by Texas Homesteader ~
Planting and harvesting from our vegetable garden each year is important to me. You too? Come see how our garden is faring in these hot, dry summer months.
Garden Planting Problems
Well, where to start?? This year my garden has struggled.
A family illness distracted me from planting my Indoor Greenhouse as I usually do in the late winter months. So I had to plant seeds directly in the garden this year.
Is planting directly in the garden after the last frost a late start? Yes indeed. But late start or not – I just have to have my garden!
Then after the garden was planted, spring skipped us. I mean ALL of it. We got none of the storms typical in our NE Texas spring season. Of course we could do without the storms for sure, but we got no rain either.
Then the heat & humidity of our summers hit – again with no rain.
Temps this week have been setting records, and are over 100 degrees every day. Even up to 109! And there’s no rain in sight in the extended forecast.
Keeping The Garden Watered During Drought
We’ve slipped into another severe drought. With this kind of heat & no rain I’m trying to make adjustments to try to squeak my garden by.
Heavily mulch around plants to conserve moisture & moderate soil temperatures.
Incorporate Living Mulch where possible.
Deep-soak watering during morning hours
Water conservation steps to save water
There are various ways I Keep The Garden Watered During Drought. I’m pulling all the tricks out of my hat to try to keep the garden alive.
But it’s not just hot & dry days taking aim at my garden this year…
Why Grasshoppers Are More Numerous During Drought
Oftentimes we struggle with significantly increased grasshopper damage when we’re going through a drought.
Master Naturalists have explained to me that spring rains often wash away many of those pesky grasshopper eggs.
But without the spring rains, ALL those grasshopper eggs hatch instead! And the hordes have certainly descended upon us.
I’m aided somewhat by allowing our chickens to free range during the afternoons. They go after the grasshoppers like crazy.
Not only does that help my garden, but it lowers my chicken’s feed bill since they’re ‘hunting’ some of their food for themselves. Plus it’s a healthier diet for the hens and gives them plenty of protein to produce healthier eggs.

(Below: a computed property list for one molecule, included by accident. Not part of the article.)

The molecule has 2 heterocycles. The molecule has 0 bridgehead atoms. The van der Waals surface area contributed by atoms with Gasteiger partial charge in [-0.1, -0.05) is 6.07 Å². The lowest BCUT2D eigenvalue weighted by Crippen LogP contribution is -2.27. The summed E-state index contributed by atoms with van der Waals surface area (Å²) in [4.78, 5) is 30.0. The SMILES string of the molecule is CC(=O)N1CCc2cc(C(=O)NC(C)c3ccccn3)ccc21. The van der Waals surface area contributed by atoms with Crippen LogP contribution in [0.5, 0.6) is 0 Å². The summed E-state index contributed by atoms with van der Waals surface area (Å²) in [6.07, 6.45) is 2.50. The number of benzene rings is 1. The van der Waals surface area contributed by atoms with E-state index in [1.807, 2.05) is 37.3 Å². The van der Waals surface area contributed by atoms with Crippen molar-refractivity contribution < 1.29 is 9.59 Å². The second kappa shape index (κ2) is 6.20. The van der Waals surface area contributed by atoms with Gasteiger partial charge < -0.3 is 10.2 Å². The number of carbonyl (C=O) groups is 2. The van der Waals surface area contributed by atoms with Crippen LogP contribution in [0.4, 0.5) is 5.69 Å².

Focus Water On Garden Survivors
Since we’re not getting rain, I’m trying to focus watering only on a few things in the garden.
I still have a small amount of captured rainwater in the Underground Cistern to keep some of the plants irrigated. But when the cistern runs dry it’s my cue to give up on the garden.
As anyone who’s ever gone through a drought knows, you can’t pour enough water on a plant during those times. The parched ground wicks it away as soon as it’s received!
To make the cistern water last longer I’m watering every other day and only focused on the tomatoes, peppers, cantaloupe, herbs and my Concord grapevine.
Keeping Potted Plants Watered During Drought
After I water the garden it’s time to water my potted plants too. I’m using this Homestead Hack at the base of my potted plants to keep a slow drip of water going to them.
It’s the same premise as the coffee canister method in my garden. Water slowly drips and waters right at the plant’s roots. Less water wasted, more water properly delivered.
So far for the potted plants – although they’re struggling, at least they’re still alive. Time will tell. We’re praying for rain!
What I’m Harvesting In My Garden During Drought
Even with the doom & glooms, there are some gardening bright spots. I have a surviving cantaloupe vine that’s actually provided me with a couple of sweet, juicy cantaloupes to enjoy.
Those may be the only ones I get from it, but the vine is also helping to cover the soil as long as I can keep it alive. I’m using that plant as Living Mulch.
I’ve harvested a few small tomatoes too. But when it’s this hot & dry it’s hard to get the plants to set fruit. Same thing with the peppers.
My herbs planted in my Edible Landscape are doing reasonably well and I’m able to harvest them occasionally. And my stevia is still growing well too.
So I’m still Harvesting & Drying Stevia to use for the rest of the year. I love growing my own sugar-free sweetener!
How Long Will My Garden Survive In Drought?
As much as I hate being a Debbie Downer, unless we get rain soon my garden will be done for the year.